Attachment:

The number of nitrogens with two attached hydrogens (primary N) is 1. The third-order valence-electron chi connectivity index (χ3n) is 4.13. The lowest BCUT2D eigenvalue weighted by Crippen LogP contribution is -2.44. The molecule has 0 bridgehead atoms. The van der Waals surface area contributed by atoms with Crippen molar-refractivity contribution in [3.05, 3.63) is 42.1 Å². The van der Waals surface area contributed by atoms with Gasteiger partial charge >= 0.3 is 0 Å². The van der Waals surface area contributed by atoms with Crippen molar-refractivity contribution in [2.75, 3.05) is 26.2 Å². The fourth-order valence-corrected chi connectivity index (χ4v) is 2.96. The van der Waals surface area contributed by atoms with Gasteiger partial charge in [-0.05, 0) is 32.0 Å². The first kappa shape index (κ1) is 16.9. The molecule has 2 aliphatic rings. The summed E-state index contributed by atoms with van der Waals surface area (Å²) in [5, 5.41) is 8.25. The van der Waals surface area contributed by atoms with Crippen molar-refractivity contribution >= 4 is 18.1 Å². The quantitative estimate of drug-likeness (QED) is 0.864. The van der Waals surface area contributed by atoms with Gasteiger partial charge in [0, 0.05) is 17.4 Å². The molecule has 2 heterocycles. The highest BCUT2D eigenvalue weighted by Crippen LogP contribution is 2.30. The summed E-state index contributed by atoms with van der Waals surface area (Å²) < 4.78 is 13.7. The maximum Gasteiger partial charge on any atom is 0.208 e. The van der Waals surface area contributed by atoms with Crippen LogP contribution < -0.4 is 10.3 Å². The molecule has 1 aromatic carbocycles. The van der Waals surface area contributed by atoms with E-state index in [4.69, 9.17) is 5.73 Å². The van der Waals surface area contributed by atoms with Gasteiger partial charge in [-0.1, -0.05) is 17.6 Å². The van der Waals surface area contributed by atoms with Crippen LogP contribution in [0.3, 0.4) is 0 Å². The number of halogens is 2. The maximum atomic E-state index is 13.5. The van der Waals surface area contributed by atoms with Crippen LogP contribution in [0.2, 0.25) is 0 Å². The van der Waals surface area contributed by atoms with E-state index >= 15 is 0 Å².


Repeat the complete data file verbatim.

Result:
The number of nitrogens with two attached hydrogens (primary N) is 1. The third-order valence-electron chi connectivity index (χ3n) is 4.13. The lowest BCUT2D eigenvalue weighted by Crippen LogP contribution is -2.44. The molecule has 0 bridgehead atoms. The van der Waals surface area contributed by atoms with Crippen molar-refractivity contribution in [3.05, 3.63) is 42.1 Å². The van der Waals surface area contributed by atoms with Gasteiger partial charge >= 0.3 is 0 Å². The van der Waals surface area contributed by atoms with Crippen molar-refractivity contribution in [2.75, 3.05) is 26.2 Å². The fourth-order valence-corrected chi connectivity index (χ4v) is 2.96. The van der Waals surface area contributed by atoms with Gasteiger partial charge in [-0.05, 0) is 32.0 Å². The first kappa shape index (κ1) is 16.9. The molecule has 2 aliphatic rings. The summed E-state index contributed by atoms with van der Waals surface area (Å²) in [5, 5.41) is 8.25. The van der Waals surface area contributed by atoms with Crippen molar-refractivity contribution >= 4 is 18.1 Å². The quantitative estimate of drug-likeness (QED) is 0.864. The van der Waals surface area contributed by atoms with Gasteiger partial charge in [0, 0.05) is 17.4 Å². The molecule has 2 heterocycles. The highest BCUT2D eigenvalue weighted by Crippen LogP contribution is 2.30. The summed E-state index contributed by atoms with van der Waals surface area (Å²) < 4.78 is 13.7. The maximum Gasteiger partial charge on any atom is 0.208 e. The van der Waals surface area contributed by atoms with Crippen LogP contribution < -0.4 is 10.3 Å². The molecule has 1 aromatic carbocycles. The van der Waals surface area contributed by atoms with E-state index in [4.69, 9.17) is 5.73 Å². The van der Waals surface area contributed by atoms with Gasteiger partial charge in [-0.1, -0.05) is 17.6 Å². The van der Waals surface area contributed by atoms with Crippen LogP contribution in [0.3, 0.4) is 0 Å². The number of halogens is 2. The maximum atomic E-state index is 13.5. The van der Waals surface area contributed by atoms with Crippen LogP contribution in [0.2, 0.25) is 0 Å². The van der Waals surface area contributed by atoms with E-state index >= 15 is 0 Å².